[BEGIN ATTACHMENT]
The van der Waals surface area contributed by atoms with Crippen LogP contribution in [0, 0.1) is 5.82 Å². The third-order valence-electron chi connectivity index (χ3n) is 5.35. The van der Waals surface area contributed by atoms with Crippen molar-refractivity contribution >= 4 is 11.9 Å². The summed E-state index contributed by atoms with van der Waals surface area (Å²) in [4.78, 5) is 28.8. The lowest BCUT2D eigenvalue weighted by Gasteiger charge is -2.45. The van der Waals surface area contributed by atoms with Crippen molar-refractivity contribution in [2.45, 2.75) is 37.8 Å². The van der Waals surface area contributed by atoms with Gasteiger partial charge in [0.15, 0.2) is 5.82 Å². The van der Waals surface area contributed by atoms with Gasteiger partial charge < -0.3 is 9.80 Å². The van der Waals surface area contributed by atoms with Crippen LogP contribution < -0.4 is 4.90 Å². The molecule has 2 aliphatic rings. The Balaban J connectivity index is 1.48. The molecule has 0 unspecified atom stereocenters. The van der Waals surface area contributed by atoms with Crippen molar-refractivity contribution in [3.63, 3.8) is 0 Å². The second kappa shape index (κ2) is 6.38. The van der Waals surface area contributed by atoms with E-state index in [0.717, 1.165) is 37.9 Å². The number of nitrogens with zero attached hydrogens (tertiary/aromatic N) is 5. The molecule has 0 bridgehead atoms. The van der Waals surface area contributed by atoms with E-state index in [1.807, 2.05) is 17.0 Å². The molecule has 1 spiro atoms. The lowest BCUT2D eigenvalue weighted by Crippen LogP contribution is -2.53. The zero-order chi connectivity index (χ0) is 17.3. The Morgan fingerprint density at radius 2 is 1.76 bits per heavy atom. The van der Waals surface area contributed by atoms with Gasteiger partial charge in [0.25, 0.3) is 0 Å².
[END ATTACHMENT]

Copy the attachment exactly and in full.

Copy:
The van der Waals surface area contributed by atoms with Crippen LogP contribution in [0, 0.1) is 5.82 Å². The third-order valence-electron chi connectivity index (χ3n) is 5.35. The van der Waals surface area contributed by atoms with Crippen molar-refractivity contribution >= 4 is 11.9 Å². The summed E-state index contributed by atoms with van der Waals surface area (Å²) in [4.78, 5) is 28.8. The lowest BCUT2D eigenvalue weighted by Gasteiger charge is -2.45. The van der Waals surface area contributed by atoms with Crippen molar-refractivity contribution in [2.45, 2.75) is 37.8 Å². The van der Waals surface area contributed by atoms with Gasteiger partial charge in [0.15, 0.2) is 5.82 Å². The van der Waals surface area contributed by atoms with Gasteiger partial charge < -0.3 is 9.80 Å². The van der Waals surface area contributed by atoms with Crippen LogP contribution < -0.4 is 4.90 Å². The molecule has 2 aliphatic rings. The Balaban J connectivity index is 1.48. The molecule has 0 unspecified atom stereocenters. The van der Waals surface area contributed by atoms with Crippen molar-refractivity contribution in [3.63, 3.8) is 0 Å². The second kappa shape index (κ2) is 6.38. The van der Waals surface area contributed by atoms with E-state index in [0.717, 1.165) is 37.9 Å². The number of nitrogens with zero attached hydrogens (tertiary/aromatic N) is 5. The molecule has 0 bridgehead atoms. The van der Waals surface area contributed by atoms with E-state index in [1.807, 2.05) is 17.0 Å². The molecule has 1 spiro atoms. The lowest BCUT2D eigenvalue weighted by Crippen LogP contribution is -2.53. The zero-order chi connectivity index (χ0) is 17.3. The Morgan fingerprint density at radius 2 is 1.76 bits per heavy atom. The van der Waals surface area contributed by atoms with Gasteiger partial charge in [0.25, 0.3) is 0 Å².